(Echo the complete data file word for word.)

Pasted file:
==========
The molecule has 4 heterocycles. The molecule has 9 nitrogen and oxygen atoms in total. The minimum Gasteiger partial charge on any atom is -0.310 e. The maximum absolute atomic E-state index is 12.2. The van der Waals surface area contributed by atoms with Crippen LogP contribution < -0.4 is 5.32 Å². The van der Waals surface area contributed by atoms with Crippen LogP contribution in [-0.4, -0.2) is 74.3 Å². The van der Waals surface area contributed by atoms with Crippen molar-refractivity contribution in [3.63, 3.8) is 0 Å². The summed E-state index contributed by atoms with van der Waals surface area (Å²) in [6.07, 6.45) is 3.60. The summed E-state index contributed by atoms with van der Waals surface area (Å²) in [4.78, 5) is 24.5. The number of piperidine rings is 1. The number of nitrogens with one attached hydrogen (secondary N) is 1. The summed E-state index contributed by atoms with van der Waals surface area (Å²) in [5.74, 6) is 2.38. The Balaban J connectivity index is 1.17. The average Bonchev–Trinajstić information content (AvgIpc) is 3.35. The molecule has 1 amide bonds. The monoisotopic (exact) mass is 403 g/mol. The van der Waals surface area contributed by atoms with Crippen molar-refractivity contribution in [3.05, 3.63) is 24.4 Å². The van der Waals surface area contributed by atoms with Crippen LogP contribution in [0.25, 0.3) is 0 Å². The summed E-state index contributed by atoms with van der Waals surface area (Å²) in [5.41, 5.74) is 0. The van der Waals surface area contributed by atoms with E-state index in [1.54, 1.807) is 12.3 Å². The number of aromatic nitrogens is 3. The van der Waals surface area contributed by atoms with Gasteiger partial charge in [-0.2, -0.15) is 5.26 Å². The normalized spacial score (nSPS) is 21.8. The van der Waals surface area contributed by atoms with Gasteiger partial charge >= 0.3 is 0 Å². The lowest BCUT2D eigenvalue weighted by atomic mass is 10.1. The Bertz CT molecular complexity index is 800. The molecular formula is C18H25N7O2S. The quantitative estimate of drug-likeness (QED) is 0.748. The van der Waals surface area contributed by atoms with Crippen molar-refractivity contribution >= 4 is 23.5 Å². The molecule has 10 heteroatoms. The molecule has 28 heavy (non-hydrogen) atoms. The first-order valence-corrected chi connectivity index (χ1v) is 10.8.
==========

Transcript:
The molecule has 4 heterocycles. The molecule has 9 nitrogen and oxygen atoms in total. The minimum Gasteiger partial charge on any atom is -0.310 e. The maximum absolute atomic E-state index is 12.2. The van der Waals surface area contributed by atoms with Crippen LogP contribution < -0.4 is 5.32 Å². The van der Waals surface area contributed by atoms with Crippen LogP contribution in [-0.4, -0.2) is 74.3 Å². The van der Waals surface area contributed by atoms with Crippen molar-refractivity contribution in [3.63, 3.8) is 0 Å². The summed E-state index contributed by atoms with van der Waals surface area (Å²) in [6.07, 6.45) is 3.60. The summed E-state index contributed by atoms with van der Waals surface area (Å²) in [4.78, 5) is 24.5. The number of piperidine rings is 1. The number of nitrogens with one attached hydrogen (secondary N) is 1. The summed E-state index contributed by atoms with van der Waals surface area (Å²) in [5.74, 6) is 2.38. The Balaban J connectivity index is 1.17. The average Bonchev–Trinajstić information content (AvgIpc) is 3.35. The molecule has 1 amide bonds. The monoisotopic (exact) mass is 403 g/mol. The van der Waals surface area contributed by atoms with Crippen molar-refractivity contribution in [3.05, 3.63) is 24.4 Å². The van der Waals surface area contributed by atoms with Crippen LogP contribution in [0.25, 0.3) is 0 Å². The summed E-state index contributed by atoms with van der Waals surface area (Å²) in [5.41, 5.74) is 0. The van der Waals surface area contributed by atoms with E-state index in [1.54, 1.807) is 12.3 Å². The number of aromatic nitrogens is 3. The van der Waals surface area contributed by atoms with Gasteiger partial charge in [-0.2, -0.15) is 5.26 Å². The normalized spacial score (nSPS) is 21.8. The van der Waals surface area contributed by atoms with Gasteiger partial charge >= 0.3 is 0 Å². The lowest BCUT2D eigenvalue weighted by atomic mass is 10.1. The Bertz CT molecular complexity index is 800. The molecular formula is C18H25N7O2S. The quantitative estimate of drug-likeness (QED) is 0.748. The van der Waals surface area contributed by atoms with Crippen molar-refractivity contribution >= 4 is 23.5 Å². The molecule has 10 heteroatoms. The molecule has 28 heavy (non-hydrogen) atoms. The first-order valence-corrected chi connectivity index (χ1v) is 10.8.